In recent news, Pope Francis is widely being reported as having called a group of 800 women religious “spinsters” and “old maids.” Predictably, the secular media excoriated the pope for insulting and demeaning the sisters. (One might have thought that their response — peals of laughter, rather than collectively throwing their rosaries at him — might have given the media a clue that something else was going on here.) CNS gives us the bigger picture here:
In his talk to the women, Pope Francis said their vow of chastity expands their ability to give themselves to God and to others “with the tenderness, mercy and closeness of Christ.”
However, “please, let it be a fruitful chastity, a chastity that generates sons and daughters in the church. The consecrated woman is a mother, must be a mother and not a spinster,” he said. While the sisters were laughing at his use of a very colloquial Italian word for “spinster” or “old maid,” he added: “Forgive me for speaking this way, but the motherhood of consecrated life, its fertility, is important.”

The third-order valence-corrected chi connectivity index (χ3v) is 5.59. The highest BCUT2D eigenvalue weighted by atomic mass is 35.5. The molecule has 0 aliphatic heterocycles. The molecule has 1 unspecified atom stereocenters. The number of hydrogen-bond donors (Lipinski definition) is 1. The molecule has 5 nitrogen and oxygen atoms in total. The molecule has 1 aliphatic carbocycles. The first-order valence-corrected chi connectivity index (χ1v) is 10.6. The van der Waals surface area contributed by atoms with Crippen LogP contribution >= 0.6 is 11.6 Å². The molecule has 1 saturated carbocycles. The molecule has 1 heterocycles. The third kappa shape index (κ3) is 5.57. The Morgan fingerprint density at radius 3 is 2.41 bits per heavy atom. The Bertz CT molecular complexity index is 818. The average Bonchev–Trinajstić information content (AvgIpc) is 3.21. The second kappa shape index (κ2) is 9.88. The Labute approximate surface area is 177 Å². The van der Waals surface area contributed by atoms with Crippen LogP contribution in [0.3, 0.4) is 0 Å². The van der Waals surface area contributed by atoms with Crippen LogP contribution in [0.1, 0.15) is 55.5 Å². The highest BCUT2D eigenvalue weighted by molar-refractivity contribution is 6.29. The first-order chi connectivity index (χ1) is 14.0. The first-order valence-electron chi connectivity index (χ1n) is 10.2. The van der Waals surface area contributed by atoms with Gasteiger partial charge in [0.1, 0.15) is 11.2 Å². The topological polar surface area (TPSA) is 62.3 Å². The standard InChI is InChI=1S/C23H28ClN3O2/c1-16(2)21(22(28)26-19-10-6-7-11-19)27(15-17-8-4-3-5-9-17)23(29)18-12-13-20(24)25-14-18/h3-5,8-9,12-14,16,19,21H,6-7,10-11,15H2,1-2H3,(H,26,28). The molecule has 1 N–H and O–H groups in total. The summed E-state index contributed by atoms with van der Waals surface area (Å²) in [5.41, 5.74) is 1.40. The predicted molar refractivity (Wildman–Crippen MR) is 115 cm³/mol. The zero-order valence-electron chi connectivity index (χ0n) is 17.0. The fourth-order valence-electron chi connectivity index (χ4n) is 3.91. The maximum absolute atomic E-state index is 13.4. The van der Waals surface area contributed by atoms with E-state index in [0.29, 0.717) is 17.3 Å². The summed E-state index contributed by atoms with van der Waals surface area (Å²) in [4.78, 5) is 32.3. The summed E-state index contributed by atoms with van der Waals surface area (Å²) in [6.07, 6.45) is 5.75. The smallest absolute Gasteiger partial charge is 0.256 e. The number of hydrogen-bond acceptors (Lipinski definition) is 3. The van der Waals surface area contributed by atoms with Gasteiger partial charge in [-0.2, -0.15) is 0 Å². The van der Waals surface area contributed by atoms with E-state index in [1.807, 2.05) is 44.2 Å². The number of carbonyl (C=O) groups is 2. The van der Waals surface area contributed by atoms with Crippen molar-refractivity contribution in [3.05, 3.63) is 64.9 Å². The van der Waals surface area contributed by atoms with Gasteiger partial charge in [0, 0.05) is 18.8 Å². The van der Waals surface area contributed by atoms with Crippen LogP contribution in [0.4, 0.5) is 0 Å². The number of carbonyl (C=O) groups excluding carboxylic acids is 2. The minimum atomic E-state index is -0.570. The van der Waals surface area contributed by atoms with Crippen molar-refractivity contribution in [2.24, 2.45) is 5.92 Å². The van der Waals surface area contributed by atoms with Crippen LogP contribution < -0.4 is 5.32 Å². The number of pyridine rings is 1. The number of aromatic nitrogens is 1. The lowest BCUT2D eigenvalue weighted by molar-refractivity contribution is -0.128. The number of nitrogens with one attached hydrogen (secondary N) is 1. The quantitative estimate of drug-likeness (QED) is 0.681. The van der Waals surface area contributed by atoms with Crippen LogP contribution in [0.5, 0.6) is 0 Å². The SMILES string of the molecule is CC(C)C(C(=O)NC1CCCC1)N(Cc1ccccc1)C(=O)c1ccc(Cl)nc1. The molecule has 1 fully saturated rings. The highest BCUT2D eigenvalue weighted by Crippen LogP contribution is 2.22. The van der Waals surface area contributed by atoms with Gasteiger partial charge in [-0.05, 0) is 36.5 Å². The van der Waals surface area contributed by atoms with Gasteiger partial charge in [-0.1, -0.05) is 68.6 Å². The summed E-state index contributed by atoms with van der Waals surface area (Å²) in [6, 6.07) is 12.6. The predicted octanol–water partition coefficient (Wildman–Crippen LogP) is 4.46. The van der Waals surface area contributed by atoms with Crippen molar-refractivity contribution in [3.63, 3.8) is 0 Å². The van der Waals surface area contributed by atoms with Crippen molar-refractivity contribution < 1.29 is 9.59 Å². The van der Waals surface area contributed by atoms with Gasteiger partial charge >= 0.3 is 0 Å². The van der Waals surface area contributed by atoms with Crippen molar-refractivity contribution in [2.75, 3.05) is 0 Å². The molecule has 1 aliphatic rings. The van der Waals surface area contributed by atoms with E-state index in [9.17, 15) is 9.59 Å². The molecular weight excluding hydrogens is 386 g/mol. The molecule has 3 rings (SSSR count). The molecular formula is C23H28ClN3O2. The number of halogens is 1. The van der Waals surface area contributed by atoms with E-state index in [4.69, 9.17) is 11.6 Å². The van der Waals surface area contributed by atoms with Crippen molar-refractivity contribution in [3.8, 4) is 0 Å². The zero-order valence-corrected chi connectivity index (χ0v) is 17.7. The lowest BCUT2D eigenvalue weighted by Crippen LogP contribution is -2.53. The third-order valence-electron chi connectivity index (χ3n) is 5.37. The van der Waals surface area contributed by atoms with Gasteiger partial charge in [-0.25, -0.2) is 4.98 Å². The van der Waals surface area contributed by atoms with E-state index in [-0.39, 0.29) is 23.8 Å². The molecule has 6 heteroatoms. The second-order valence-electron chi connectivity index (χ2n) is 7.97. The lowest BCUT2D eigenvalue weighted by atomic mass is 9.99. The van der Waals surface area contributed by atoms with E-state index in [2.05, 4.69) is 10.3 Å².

Spiritual motherhood, in other words, is about bearing and nurturing life with a focus that is outward rather than inward, on the good of others instead of one’s personal ambitions.
I don’t know about you, but I believe this particular challenge is an important one for wives and mothers as well. In the work God gives us to do, how often do we resort to a “spinsterish” heart — closed, unwelcoming, cold? When a child reaches out for me, and messes with my carefully constructed plans about what the day should bring, do I respond with the heart of a mother, or a spinster?
I hate to admit it, but I still have far to go in releasing my “old maid ways.”
Thanks for the reminder, dear Father!